An implementation of heat exchange between working medium and the walls of the expansion device gives an opportunity to organize an open air cycle. One of the options is a four-stroke-cycle consisting of the following processes: filling cylinder with the air, its compression, extension and release into atmosphere. Heat exchange between the air and the walls of the cylinder and a piston causes the higher air temperature during expansion than during compression step, and therefore it requires bigger energy for expansion than for compressing it. Heat must be supplied from an external source to the cylinder walls and the residual heat, which must be removed from the transforming device in accordance to the Second Law of Thermodynamics, is discharged together with a released air. Thus, it eliminates the necessity of working medium cooling device, and enables to create a sufficiently compact heat converter for self-generated power supply purposes as well as for utilization of waste heat from the aluminum production.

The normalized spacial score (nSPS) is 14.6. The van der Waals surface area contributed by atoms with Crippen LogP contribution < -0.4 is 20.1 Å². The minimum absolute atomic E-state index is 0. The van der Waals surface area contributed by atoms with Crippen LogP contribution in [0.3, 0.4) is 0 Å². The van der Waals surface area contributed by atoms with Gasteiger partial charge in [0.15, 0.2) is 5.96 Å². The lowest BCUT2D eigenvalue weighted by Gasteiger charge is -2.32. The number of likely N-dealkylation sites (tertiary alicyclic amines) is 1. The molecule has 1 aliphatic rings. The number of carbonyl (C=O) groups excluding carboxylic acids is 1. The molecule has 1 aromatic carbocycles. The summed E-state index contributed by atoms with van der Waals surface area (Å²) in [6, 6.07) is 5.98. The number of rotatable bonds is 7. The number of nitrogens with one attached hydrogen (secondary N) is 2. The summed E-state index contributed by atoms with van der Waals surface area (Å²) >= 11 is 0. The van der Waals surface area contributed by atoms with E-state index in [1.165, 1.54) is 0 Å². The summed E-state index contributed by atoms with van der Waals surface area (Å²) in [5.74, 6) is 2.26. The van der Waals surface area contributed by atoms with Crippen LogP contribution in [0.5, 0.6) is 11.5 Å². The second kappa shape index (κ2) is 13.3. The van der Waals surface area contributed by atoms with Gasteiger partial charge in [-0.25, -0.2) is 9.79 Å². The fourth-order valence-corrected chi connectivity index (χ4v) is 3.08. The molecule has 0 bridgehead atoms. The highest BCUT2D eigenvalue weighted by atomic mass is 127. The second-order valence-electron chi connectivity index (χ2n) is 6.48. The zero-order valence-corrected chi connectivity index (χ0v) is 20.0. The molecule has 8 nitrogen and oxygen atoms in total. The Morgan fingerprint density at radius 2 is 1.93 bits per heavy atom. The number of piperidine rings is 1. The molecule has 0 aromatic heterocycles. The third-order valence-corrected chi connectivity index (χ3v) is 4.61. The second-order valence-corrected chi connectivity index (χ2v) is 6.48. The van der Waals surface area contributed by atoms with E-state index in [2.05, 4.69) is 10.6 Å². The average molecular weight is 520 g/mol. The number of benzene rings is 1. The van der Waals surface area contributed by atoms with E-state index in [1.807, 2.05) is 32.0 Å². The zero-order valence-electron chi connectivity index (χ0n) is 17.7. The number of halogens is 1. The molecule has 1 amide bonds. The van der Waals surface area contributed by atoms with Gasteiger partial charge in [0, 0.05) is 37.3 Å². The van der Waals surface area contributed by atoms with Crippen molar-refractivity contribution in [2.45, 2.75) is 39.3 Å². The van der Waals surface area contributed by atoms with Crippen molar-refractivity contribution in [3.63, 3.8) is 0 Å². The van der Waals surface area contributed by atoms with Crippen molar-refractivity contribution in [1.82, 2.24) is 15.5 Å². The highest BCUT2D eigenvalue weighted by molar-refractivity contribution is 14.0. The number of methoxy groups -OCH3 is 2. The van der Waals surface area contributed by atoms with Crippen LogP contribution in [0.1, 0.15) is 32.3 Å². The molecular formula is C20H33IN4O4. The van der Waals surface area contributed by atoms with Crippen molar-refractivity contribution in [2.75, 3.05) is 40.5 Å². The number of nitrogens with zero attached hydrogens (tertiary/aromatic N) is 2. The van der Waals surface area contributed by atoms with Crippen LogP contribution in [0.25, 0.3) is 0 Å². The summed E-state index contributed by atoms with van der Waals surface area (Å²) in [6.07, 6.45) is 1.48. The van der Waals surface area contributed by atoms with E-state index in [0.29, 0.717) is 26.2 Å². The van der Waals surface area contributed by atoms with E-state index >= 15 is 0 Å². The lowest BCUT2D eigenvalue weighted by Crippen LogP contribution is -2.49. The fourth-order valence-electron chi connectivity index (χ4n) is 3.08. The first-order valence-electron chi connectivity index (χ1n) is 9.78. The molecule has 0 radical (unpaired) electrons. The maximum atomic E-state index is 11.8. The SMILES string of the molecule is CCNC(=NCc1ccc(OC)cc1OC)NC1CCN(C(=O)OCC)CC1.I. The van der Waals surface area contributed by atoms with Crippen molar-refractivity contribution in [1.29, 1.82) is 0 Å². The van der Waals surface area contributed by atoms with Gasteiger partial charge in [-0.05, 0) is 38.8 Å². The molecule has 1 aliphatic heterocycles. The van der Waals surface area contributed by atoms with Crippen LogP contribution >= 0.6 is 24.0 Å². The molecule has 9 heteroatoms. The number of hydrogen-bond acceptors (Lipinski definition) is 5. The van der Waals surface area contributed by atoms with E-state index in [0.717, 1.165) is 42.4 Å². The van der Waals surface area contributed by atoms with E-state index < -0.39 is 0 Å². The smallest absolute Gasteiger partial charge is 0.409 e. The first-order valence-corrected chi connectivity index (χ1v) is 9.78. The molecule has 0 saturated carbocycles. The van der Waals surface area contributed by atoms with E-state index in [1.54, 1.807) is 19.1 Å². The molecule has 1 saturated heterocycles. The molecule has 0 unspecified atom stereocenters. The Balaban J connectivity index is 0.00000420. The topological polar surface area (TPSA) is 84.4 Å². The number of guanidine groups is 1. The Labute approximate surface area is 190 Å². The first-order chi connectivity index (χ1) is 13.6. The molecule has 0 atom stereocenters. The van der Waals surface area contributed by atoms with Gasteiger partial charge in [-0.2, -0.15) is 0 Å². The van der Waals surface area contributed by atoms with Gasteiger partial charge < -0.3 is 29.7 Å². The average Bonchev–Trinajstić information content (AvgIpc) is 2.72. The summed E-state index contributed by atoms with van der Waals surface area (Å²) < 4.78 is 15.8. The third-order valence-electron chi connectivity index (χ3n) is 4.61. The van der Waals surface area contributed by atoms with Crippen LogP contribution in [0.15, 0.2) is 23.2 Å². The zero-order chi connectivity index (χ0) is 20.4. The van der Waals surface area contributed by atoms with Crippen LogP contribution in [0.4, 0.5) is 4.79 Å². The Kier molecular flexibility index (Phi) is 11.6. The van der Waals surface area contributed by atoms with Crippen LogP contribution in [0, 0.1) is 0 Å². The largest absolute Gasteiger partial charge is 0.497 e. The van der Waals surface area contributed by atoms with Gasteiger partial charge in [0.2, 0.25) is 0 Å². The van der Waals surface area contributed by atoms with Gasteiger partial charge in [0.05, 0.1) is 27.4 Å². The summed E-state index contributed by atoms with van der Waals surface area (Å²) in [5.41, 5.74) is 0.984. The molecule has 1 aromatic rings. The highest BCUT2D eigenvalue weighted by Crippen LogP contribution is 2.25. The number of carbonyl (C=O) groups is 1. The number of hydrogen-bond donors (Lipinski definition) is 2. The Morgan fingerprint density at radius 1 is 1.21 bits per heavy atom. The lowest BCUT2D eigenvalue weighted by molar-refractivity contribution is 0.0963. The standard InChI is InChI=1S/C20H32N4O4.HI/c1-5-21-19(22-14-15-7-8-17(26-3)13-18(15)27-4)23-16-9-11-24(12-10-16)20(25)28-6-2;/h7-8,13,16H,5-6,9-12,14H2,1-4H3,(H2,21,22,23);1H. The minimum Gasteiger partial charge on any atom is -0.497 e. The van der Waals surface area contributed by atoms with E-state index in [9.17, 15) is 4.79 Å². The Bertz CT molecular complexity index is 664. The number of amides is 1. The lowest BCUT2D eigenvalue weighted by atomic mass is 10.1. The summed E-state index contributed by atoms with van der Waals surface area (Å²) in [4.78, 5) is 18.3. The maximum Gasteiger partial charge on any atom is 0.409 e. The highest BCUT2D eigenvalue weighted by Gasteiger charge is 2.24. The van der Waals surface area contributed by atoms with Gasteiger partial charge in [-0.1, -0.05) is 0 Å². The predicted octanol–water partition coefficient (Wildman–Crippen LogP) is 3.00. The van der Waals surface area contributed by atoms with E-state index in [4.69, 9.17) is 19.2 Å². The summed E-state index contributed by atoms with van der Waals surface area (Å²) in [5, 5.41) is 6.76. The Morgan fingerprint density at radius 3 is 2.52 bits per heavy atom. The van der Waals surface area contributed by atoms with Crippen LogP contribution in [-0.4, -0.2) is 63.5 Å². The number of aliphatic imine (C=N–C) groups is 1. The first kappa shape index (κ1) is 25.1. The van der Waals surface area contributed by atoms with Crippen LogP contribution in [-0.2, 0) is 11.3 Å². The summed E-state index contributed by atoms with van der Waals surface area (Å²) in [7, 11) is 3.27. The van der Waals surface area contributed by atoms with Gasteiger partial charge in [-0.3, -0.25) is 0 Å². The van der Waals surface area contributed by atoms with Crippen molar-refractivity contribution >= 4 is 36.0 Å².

One of the key groups of human civilization technology are the methods of converting thermal energy into mechanical and electrical energy. To solve the acute problem of our time - bringing the quality of life on Earth to an acceptable level - requires the usage of all possible sources of renewable energy. Among the most promising energy sources, whose widespread development is a matter of the nearest future, you can select the following sources:

- Biofuels;
- The heat of solar radiation;
- Geothermal heat;
- Enterprise's rejected heat.